pretense of religion, which is not powerful enough to penetrate into this region of the mind, and to bring the affections and will into subjection to God, is in vain. It is an important fact, and as melancholy as it is true, that a person may be spiritually enlightened and have new views on the subject of religion, and that he may also have very raised and joyful emotions, and yet may be a slave to his natural desires. He has not experienced what every one must experience, who would enter into communion with the Divine Mind, viz. the death of nature. He loves the things of the world more than the things of God. Many, very many, are the instances, which can verify this remark. As the result of their intellectual illumination, the persons, to whom these statements will apply, are undoubtedly in advance of what they were previously, and are able to talk fluently on the subject of religion. And in consequence of some premature application of the Savior's merits to their own case, they can speak of pleasures and of hopes, which they never before experienced. But only urge upon them the necessity of self-crucifixion; only touch the idols which they cherish in their inner heart; and they discover at once the dominion which the world has over them still. God has not become the life of the soul. At a proposition, so necessary to the life of God and so repugnant to the life of nature, the spirit of untamed and almost unmitigated evil, which reposed so closely and secretly in their bosoms, will start into existence with features of opposition and malignity, altogether at variance with the peace and purity of a holy heart.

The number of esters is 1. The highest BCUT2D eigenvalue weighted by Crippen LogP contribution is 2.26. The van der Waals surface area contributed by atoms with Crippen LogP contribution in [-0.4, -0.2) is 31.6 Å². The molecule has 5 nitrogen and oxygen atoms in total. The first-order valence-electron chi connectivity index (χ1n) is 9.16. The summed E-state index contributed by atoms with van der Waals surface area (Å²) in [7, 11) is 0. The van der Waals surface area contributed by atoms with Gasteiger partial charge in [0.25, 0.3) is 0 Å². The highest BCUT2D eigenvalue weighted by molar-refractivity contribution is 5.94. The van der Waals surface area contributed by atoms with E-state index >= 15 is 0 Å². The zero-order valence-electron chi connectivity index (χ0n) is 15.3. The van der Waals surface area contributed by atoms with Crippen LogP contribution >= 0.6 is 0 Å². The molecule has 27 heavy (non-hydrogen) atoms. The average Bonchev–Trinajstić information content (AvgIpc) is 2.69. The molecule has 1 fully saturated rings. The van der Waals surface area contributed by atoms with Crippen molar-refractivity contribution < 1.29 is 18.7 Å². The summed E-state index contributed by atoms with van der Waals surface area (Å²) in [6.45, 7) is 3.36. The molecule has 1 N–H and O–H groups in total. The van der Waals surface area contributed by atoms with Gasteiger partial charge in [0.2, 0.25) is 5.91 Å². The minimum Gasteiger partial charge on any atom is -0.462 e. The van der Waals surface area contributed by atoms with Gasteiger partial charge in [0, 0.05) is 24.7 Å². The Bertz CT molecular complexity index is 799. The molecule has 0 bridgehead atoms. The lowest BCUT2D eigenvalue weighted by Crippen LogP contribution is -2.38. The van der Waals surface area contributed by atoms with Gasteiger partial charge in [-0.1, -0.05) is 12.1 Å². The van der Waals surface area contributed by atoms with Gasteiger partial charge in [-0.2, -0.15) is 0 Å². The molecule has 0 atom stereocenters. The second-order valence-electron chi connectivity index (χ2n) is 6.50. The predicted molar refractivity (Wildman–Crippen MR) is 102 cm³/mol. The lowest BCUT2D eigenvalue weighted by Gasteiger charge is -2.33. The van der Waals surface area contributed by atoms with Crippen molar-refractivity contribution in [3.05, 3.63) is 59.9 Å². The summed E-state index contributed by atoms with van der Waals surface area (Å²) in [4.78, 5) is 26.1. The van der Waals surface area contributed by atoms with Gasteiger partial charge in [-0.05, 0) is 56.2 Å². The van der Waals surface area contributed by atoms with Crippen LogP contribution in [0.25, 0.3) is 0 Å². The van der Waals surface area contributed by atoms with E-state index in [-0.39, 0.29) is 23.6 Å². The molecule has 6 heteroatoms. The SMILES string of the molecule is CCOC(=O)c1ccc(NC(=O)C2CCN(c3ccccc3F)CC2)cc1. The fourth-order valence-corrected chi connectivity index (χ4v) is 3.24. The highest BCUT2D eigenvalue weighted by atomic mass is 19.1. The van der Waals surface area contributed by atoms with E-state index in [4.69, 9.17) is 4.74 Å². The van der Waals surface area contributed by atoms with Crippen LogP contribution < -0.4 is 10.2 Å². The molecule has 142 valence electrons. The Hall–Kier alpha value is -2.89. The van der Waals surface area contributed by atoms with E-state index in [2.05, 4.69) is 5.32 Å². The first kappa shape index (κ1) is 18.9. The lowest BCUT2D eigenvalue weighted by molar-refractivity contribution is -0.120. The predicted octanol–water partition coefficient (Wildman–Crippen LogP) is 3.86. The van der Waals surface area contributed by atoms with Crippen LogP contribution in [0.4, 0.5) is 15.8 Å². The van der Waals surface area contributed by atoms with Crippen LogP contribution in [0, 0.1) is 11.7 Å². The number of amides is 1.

(1.) — In connection with this subject, one or two remarks may properly be made. And one is, that we may probably discover in these principles the reason, why it is, that, in times of especial religious attention, so many persons, who appeared to be much engaged in religion for a season, subsequently lose their interest, and become, both in practice and feeling, assimilated to the world. Such persons are undoubtedly the subjects of an inward experience; and this experience, in common parlance, is frequently called a religious experience; but it is obviously defective in the essential particular of not having a